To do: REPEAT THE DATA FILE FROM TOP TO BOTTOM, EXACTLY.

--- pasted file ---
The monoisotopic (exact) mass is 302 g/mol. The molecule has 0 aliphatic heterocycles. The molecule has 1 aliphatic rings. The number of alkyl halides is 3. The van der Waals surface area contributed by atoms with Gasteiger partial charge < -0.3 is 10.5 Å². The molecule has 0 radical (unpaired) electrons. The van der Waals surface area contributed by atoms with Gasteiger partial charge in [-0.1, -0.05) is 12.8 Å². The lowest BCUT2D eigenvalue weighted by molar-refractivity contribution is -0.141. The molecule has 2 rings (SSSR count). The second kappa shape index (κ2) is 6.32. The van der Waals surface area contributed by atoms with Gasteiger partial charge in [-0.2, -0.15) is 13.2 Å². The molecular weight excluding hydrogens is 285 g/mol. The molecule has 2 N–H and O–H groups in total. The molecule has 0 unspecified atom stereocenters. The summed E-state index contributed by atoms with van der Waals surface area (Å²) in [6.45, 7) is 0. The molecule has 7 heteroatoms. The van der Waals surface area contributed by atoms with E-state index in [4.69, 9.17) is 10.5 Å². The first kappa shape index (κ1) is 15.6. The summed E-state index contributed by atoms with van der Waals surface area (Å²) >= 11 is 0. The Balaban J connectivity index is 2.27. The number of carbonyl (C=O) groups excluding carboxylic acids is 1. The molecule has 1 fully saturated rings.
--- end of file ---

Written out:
The monoisotopic (exact) mass is 302 g/mol. The molecule has 0 aliphatic heterocycles. The molecule has 1 aliphatic rings. The number of alkyl halides is 3. The van der Waals surface area contributed by atoms with Gasteiger partial charge < -0.3 is 10.5 Å². The molecule has 0 radical (unpaired) electrons. The van der Waals surface area contributed by atoms with Gasteiger partial charge in [-0.1, -0.05) is 12.8 Å². The lowest BCUT2D eigenvalue weighted by molar-refractivity contribution is -0.141. The molecule has 2 rings (SSSR count). The second kappa shape index (κ2) is 6.32. The van der Waals surface area contributed by atoms with Gasteiger partial charge in [-0.2, -0.15) is 13.2 Å². The molecular weight excluding hydrogens is 285 g/mol. The molecule has 2 N–H and O–H groups in total. The molecule has 0 unspecified atom stereocenters. The summed E-state index contributed by atoms with van der Waals surface area (Å²) in [6.45, 7) is 0. The molecule has 7 heteroatoms. The van der Waals surface area contributed by atoms with E-state index in [4.69, 9.17) is 10.5 Å². The first kappa shape index (κ1) is 15.6. The summed E-state index contributed by atoms with van der Waals surface area (Å²) >= 11 is 0. The Balaban J connectivity index is 2.27. The number of carbonyl (C=O) groups excluding carboxylic acids is 1. The molecule has 1 fully saturated rings.